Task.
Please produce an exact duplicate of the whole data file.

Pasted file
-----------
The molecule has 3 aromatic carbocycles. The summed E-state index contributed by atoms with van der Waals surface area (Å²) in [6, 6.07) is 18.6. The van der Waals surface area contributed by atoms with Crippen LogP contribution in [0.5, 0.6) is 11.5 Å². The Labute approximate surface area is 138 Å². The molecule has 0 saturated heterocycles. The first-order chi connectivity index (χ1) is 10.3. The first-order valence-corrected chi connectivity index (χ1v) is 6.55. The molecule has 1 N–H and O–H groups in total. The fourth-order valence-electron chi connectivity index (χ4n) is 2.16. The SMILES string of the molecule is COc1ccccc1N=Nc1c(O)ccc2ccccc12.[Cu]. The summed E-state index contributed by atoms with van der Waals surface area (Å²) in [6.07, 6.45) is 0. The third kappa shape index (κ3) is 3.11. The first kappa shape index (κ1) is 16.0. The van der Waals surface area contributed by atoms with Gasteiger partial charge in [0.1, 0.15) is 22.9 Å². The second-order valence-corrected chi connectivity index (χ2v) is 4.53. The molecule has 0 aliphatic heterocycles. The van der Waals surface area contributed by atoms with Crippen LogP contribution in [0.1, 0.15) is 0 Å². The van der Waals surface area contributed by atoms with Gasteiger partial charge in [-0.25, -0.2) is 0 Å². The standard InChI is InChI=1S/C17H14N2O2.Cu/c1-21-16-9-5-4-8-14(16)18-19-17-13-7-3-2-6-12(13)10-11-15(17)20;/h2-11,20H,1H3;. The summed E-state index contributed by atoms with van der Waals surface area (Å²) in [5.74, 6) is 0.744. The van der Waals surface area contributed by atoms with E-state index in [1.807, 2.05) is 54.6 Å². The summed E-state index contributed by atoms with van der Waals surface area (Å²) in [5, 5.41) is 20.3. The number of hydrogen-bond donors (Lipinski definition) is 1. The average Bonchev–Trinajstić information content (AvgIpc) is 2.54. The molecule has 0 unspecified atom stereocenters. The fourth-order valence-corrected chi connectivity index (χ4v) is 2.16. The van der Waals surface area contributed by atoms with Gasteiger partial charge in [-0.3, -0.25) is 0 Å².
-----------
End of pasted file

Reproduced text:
The molecule has 3 aromatic carbocycles. The summed E-state index contributed by atoms with van der Waals surface area (Å²) in [6, 6.07) is 18.6. The van der Waals surface area contributed by atoms with Crippen LogP contribution in [0.5, 0.6) is 11.5 Å². The Labute approximate surface area is 138 Å². The molecule has 0 saturated heterocycles. The first-order chi connectivity index (χ1) is 10.3. The first-order valence-corrected chi connectivity index (χ1v) is 6.55. The molecule has 1 N–H and O–H groups in total. The fourth-order valence-electron chi connectivity index (χ4n) is 2.16. The SMILES string of the molecule is COc1ccccc1N=Nc1c(O)ccc2ccccc12.[Cu]. The summed E-state index contributed by atoms with van der Waals surface area (Å²) in [6.07, 6.45) is 0. The third kappa shape index (κ3) is 3.11. The first kappa shape index (κ1) is 16.0. The van der Waals surface area contributed by atoms with Gasteiger partial charge in [0.1, 0.15) is 22.9 Å². The second-order valence-corrected chi connectivity index (χ2v) is 4.53. The molecule has 0 aliphatic heterocycles. The van der Waals surface area contributed by atoms with Crippen LogP contribution in [0.1, 0.15) is 0 Å². The van der Waals surface area contributed by atoms with Gasteiger partial charge in [-0.25, -0.2) is 0 Å². The standard InChI is InChI=1S/C17H14N2O2.Cu/c1-21-16-9-5-4-8-14(16)18-19-17-13-7-3-2-6-12(13)10-11-15(17)20;/h2-11,20H,1H3;. The summed E-state index contributed by atoms with van der Waals surface area (Å²) in [5.74, 6) is 0.744. The van der Waals surface area contributed by atoms with E-state index in [1.807, 2.05) is 54.6 Å². The summed E-state index contributed by atoms with van der Waals surface area (Å²) in [5, 5.41) is 20.3. The number of hydrogen-bond donors (Lipinski definition) is 1. The average Bonchev–Trinajstić information content (AvgIpc) is 2.54. The molecule has 0 unspecified atom stereocenters. The fourth-order valence-corrected chi connectivity index (χ4v) is 2.16. The van der Waals surface area contributed by atoms with Gasteiger partial charge in [-0.3, -0.25) is 0 Å².